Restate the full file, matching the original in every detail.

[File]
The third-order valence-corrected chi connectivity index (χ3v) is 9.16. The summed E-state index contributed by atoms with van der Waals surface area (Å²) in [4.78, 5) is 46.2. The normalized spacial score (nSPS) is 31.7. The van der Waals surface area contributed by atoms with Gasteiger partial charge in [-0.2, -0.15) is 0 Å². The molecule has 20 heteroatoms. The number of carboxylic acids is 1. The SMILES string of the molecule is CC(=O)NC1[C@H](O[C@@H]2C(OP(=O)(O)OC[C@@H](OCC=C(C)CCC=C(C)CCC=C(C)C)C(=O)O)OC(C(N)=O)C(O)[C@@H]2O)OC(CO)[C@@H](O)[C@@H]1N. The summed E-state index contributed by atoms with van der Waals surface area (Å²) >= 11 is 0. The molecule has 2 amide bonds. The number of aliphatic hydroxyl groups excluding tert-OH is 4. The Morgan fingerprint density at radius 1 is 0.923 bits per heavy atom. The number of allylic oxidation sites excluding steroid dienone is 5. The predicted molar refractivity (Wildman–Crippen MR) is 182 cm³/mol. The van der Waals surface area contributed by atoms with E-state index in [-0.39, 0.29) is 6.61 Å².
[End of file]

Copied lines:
The third-order valence-corrected chi connectivity index (χ3v) is 9.16. The summed E-state index contributed by atoms with van der Waals surface area (Å²) in [4.78, 5) is 46.2. The normalized spacial score (nSPS) is 31.7. The van der Waals surface area contributed by atoms with Gasteiger partial charge in [-0.2, -0.15) is 0 Å². The molecule has 20 heteroatoms. The number of carboxylic acids is 1. The SMILES string of the molecule is CC(=O)NC1[C@H](O[C@@H]2C(OP(=O)(O)OC[C@@H](OCC=C(C)CCC=C(C)CCC=C(C)C)C(=O)O)OC(C(N)=O)C(O)[C@@H]2O)OC(CO)[C@@H](O)[C@@H]1N. The summed E-state index contributed by atoms with van der Waals surface area (Å²) >= 11 is 0. The molecule has 2 amide bonds. The number of aliphatic hydroxyl groups excluding tert-OH is 4. The Morgan fingerprint density at radius 1 is 0.923 bits per heavy atom. The number of allylic oxidation sites excluding steroid dienone is 5. The predicted molar refractivity (Wildman–Crippen MR) is 182 cm³/mol. The van der Waals surface area contributed by atoms with E-state index in [-0.39, 0.29) is 6.61 Å².